It's possible to sleep in these huts, like we did in the Milwane Wildlife Sanctuary. From our beehive we had a marvellous view at a plain where we saw nyalas and impalas. What could we wish more ....

    beehives
    Related to:
    • National/State Park
    • Architecture

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    Manzini, markettown

    by sachara Updated Sep 4, 2003

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    Manzini is the industrial centre of Swaziland.
    Manzini isn't large. The centre is a bit less easygoing than the rural part of Swaziland, but still is not very busy.
    We visited the friday morning market. At that timer there are many cars, buses and pickups in town.
    People from the rural areas come to Manzini at market days to sell their handicrafts.
    We bought some local made utensiles for the kitchen at the market.
    In a large supermarket we did the shopping for the day.

    Manzini

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    Manzini market

    by sachara Updated Sep 4, 2003

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    The market of Manzini is very colourful.
    There are not many tourists around. And the products are made for the local people.
    I bought a large wooden scale, in Swaziland used for meat, in our house for fruits and nuts, and a primitive funny mixer of wood.
    The vendors were very friendly and helpful.
    The women, who plaited the colourful shopping baskets, liked to explain us their work.

    making colourful shopping baskets

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    Traditional goods

    by sachara Updated Sep 4, 2003

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    At the market we saw a lot of curious things like skins as loin cloth.
    We also smell and saw peculiar herbs, roots and bark.
    A woman tried to explain me the meaning of the goods, while her husband was trying and choosing his small new loin cloth of skin.

    Manzini market

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    Visiting Swazi village

    by Sininen Written Jun 25, 2005

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    The dance is called umhlanga (reed) dance. Its original meaning was to draw the nation together and remind people of their relationship to the king. Young Swazi women came to Lobamba to help and repair queen mother’s home. The reed dance is also a showcase of potential wives for the king. A Swazi man can have more than one wife you see. At the time of our stay there were articles in the local newspapers about a young Swazi woman of 18 years old, who was taken to the custody of the king against her will and now the mother of the girl is trying to save her daughter. She had attended the reed dance earlier this year. Swazi dancers wore red, black and white and the dances were fast and loud. Swazi women were bit plump while the men were slim and fit and both managed to throw their leg up to the air without any difficulty.

    Related to:
    • Museum Visits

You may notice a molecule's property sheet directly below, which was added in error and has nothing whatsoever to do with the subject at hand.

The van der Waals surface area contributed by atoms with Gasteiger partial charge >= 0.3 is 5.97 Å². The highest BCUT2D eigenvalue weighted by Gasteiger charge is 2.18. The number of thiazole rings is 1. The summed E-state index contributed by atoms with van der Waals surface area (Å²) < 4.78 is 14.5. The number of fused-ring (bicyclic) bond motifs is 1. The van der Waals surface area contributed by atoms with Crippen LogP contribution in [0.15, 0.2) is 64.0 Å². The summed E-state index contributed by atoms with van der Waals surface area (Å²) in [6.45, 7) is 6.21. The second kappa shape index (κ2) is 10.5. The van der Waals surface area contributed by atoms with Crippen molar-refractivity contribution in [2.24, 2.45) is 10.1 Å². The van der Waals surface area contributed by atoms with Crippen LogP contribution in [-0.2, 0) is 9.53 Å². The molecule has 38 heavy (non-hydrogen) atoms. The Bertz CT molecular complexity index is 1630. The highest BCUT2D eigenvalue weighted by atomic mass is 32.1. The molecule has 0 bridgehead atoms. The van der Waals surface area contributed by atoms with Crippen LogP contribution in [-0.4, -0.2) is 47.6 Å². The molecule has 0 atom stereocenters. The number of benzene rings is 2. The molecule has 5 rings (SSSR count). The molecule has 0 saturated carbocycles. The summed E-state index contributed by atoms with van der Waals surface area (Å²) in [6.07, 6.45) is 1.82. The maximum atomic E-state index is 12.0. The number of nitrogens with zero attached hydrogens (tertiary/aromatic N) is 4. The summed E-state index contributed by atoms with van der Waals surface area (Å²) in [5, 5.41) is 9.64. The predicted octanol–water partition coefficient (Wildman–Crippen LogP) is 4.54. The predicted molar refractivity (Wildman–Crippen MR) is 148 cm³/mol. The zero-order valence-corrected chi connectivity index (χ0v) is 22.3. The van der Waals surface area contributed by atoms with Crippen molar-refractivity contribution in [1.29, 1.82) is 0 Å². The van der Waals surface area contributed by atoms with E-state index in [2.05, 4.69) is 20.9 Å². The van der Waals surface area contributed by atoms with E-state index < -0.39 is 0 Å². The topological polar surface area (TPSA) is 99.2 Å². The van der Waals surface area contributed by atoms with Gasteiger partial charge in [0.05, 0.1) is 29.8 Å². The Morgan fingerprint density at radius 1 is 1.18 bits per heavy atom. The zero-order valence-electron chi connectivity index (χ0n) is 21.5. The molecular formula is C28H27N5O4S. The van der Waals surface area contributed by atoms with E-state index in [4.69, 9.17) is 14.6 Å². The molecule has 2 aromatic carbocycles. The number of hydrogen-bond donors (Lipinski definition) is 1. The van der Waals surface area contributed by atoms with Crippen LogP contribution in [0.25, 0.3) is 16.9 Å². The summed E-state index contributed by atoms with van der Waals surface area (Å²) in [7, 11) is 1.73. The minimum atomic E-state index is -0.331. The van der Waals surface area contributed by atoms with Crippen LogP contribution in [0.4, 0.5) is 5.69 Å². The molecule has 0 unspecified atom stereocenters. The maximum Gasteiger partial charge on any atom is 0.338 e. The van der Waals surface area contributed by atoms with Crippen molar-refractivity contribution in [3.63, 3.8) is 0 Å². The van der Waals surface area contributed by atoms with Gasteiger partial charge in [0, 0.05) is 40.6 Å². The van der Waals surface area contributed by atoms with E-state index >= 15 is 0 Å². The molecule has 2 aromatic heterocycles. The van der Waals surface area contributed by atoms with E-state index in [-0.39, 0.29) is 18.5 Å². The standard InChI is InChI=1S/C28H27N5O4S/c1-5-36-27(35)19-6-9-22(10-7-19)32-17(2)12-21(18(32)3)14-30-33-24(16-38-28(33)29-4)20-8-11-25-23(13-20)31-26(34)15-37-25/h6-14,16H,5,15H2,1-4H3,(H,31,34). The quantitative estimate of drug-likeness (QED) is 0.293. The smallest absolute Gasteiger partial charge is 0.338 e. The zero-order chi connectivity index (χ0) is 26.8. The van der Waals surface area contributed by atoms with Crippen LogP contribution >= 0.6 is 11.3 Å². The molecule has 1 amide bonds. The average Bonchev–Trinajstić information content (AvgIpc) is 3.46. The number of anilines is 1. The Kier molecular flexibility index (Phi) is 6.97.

• Theme Park Trips

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    Hlane Royal National Park

    by wadekorzan Written Jan 12, 2004

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    This is the best park in Swaziland if you want to see leopard, lion, cheetah, elephant, and lots of other animals. It's a very large area (the largest in Swaziland) and you can do wildlife viewing by vehicle or by foot. I think that doing it on foot is a rather nique experience! There are also a couple of places to stay in the national park, but these are basically not much more than thatched huts.

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    Mlilwane Wildlife Sanctuary

    by wadekorzan Updated Feb 10, 2005

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    This was the very first such sanctuary in all of Swaziland. It's a very small place so is easy to cover in a short amount of time. Within the game reserve there are zebra, antelope, giraffe, hippopotomus, crocodiles, and many different types of birds. You won't find any predatory type animals like lions or leopards. There are a lot of different ways to enjoy the game reserve, as there are guided walks, night safaris, horse riding, and bicycle rentals.

    There is an entrance fee that you have to pay to get in the park, which is payable at the entrance. They will provide you with a little map. This is a great place to stay for a couple of days. We stayed at the wonderful Reilly's Rock Hilltop Lodge, but there is also the Beehive Village, Shonalanga Cottage, Nyonyane Camp, and Sondzela Backpackers Lodge.

    Entrance to Mlilwane
    Related to:
    • Safari
    • Photography
    • Adventure Travel

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  • wadekorzan's Profile Photo

    The beehive houses

    by wadekorzan Updated Jun 18, 2004

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    It's really neat once you leave the city of Mbabane and get into the countryside where you can see some typical villages filled with the so-called "beehive houses". The name comes from the incredible similarity between the Swazi houses and the beehives.

    There are 900,000 inhabitants living in Swaziland, most of who are actual Swazi. Swaziland is considered to be the smallest country in the southern hemisphere, so seeing the houses and how the locals live is interesting part of any trip to this country.

    A beehive house
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    • Architecture

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Swaziland Hotels